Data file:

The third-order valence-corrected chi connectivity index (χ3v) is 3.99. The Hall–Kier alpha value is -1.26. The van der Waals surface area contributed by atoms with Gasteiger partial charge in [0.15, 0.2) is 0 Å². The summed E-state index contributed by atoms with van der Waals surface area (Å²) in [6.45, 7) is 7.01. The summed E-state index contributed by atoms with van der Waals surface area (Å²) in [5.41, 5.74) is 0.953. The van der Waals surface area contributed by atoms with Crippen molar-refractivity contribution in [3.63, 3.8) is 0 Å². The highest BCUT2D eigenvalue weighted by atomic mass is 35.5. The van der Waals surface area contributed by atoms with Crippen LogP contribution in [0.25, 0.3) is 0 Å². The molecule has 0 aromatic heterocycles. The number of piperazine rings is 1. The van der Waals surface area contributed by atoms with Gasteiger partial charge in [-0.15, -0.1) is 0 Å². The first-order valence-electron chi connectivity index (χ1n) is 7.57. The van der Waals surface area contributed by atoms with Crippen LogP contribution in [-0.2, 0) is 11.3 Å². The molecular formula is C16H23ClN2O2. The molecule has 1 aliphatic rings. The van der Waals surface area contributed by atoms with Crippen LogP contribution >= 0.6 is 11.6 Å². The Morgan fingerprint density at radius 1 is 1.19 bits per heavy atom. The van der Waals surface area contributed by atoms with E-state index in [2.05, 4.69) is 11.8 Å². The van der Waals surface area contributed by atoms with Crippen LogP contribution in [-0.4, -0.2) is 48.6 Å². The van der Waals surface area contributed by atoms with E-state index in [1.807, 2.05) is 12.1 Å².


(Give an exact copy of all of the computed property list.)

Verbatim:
The third-order valence-corrected chi connectivity index (χ3v) is 3.99. The Hall–Kier alpha value is -1.26. The van der Waals surface area contributed by atoms with Gasteiger partial charge in [0.15, 0.2) is 0 Å². The summed E-state index contributed by atoms with van der Waals surface area (Å²) in [6.45, 7) is 7.01. The summed E-state index contributed by atoms with van der Waals surface area (Å²) in [5.41, 5.74) is 0.953. The van der Waals surface area contributed by atoms with Crippen molar-refractivity contribution in [3.63, 3.8) is 0 Å². The highest BCUT2D eigenvalue weighted by atomic mass is 35.5. The van der Waals surface area contributed by atoms with Crippen LogP contribution in [0.25, 0.3) is 0 Å². The molecule has 0 aromatic heterocycles. The number of piperazine rings is 1. The van der Waals surface area contributed by atoms with Gasteiger partial charge in [-0.15, -0.1) is 0 Å². The first-order valence-electron chi connectivity index (χ1n) is 7.57. The van der Waals surface area contributed by atoms with Crippen LogP contribution in [-0.2, 0) is 11.3 Å². The molecular formula is C16H23ClN2O2. The molecule has 1 aliphatic rings. The van der Waals surface area contributed by atoms with Crippen LogP contribution >= 0.6 is 11.6 Å². The Morgan fingerprint density at radius 1 is 1.19 bits per heavy atom. The van der Waals surface area contributed by atoms with E-state index in [2.05, 4.69) is 11.8 Å². The van der Waals surface area contributed by atoms with Crippen LogP contribution in [-0.4, -0.2) is 48.6 Å². The van der Waals surface area contributed by atoms with E-state index in [1.807, 2.05) is 12.1 Å².